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Currently I have MTB shoes and I am surprised how little freedom they provide for left-right adjustment (shift). So I wonder which cleats -- MTB vs road -- provide more adjustment freedom?

Assuming such question can be answered in general (i.e. without ton of exceptions that brand X provide more than Y).

Update there is more than one way to skin the cat -- by adjustment I meant fixing the cleat on the shoe with screws. Not the adjustment when on the bike and small movements which pedal+cleat allow.

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    Do you mean float - the angle the shoe can move through when locked in, or left right-adjustment of the cleat position on the shoe? The former is a function of pedal model and cleat type (see @Max's answer), the latter a function of shoe brand and model. – Argenti Apparatus May 24 '18 at 18:57
  • @ArgentiApparatus, I realized it could be interpreted two ways when I saw the answer -- I mean shift (not rotation), but in general I am interested if going to race pedals+shoes I would gain more freedom of movement/rotation (so adjustment in general). – greenoldman May 24 '18 at 18:59
  • AFAIK, MTB style 2-hole cleats have some L-R adjustment whereas road 3-hole don't really have any. This can be seen in the pics on the page Max linked to. – Argenti Apparatus May 24 '18 at 19:19
  • @ArgentiApparatus: At least Look, Speedplay Zero and Shimano SPD-SL road bike cleats can all be moved left/right a few mm (the holes and cut-outs for the screws+washers are intentionally oversized to allow movement). Actually the range is pretty similar to Shimano SPD MTB cleats. With all of them I could make my shoes rub against the crank arms. The only cleats I can recall were no left/right adjustment is possible are the Look Quartz for MTBs. – Michael May 24 '18 at 19:42
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    For the most adjust possible, use flat pedals. Add some slip prevention with pins on the pedals. Half cages add some retention with a lot of adjust possible. Add straps to increase retention more. – Criggie May 25 '18 at 3:08
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All brands and type of cleats offer some left/right floating freedom.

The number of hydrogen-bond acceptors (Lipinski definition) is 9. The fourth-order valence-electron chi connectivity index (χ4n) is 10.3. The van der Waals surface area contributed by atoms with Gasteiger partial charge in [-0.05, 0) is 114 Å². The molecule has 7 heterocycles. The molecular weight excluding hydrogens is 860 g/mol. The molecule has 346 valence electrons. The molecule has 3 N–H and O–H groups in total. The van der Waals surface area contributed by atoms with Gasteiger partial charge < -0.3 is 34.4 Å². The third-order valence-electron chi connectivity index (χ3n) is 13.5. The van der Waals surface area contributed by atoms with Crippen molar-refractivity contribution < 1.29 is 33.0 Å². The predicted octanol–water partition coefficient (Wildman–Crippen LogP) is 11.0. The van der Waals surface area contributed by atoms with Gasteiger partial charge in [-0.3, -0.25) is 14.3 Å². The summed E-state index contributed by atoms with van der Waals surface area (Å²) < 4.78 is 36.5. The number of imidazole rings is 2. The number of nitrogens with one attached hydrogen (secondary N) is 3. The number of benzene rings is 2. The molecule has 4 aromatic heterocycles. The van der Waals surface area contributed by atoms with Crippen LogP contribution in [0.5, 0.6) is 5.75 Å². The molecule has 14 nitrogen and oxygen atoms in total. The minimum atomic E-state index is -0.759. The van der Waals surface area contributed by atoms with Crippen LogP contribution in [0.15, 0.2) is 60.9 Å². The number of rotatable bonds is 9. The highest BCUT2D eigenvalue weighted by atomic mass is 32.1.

Regular Shimano SPD have a lot of freedom.

Shimano and Looks cleats have different cleats to allow different range of left/right floats.

Shimano SPD-SL Pedal Cleats

Red 0° Float
Blue 2° Float (provided with high-end e.g. Dura Ace SPD-SL pedals)
Yellow 6° Float (provided with most Shimano SPD-SL pedals)

Look Pedal Cleats

Black 0° Float
Grey 4.5° Float
Red 9° Float

Have a looksie here for more pedals and cleats info.

  • Isn't it just typical that the colours don't line up between the two standards? Also, off-brand cleats like Wellgo don't conform to these colours either. Red is 6 degrees of Look Keo float there. – Criggie May 24 '18 at 20:53
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An upper limit for the adjustability of mountain-bike cleats is the size of the cutout in the outsole.

Road-bike cleats could theoretically offer more adjustability but I think in practice at least Look Keo, Speedplay Zero and Shimano SPD-SL cleats are all limited to a few millimeters (~±2mm) left/right and a bit more (~±3mm) fore/aft. The holes and cut-outs for the screws+washers are intentionally oversized to allow this movement/adjustability.

With road bike shoes you are basically walking on the cleats. This gets harder when the cleat is moved to the left or right very far. I’ve tried some relatively extreme settings and in my opinion it really doesn’t make much sense to offer more range since you tend to twist your ankles.

If you need more left/right adjustment, at least Speedplay offers replacement pedal axles with different lengths (shorter and longer). Look allows you to use 2mm washers on the pedal thread which move the pedal outside by 2mm.

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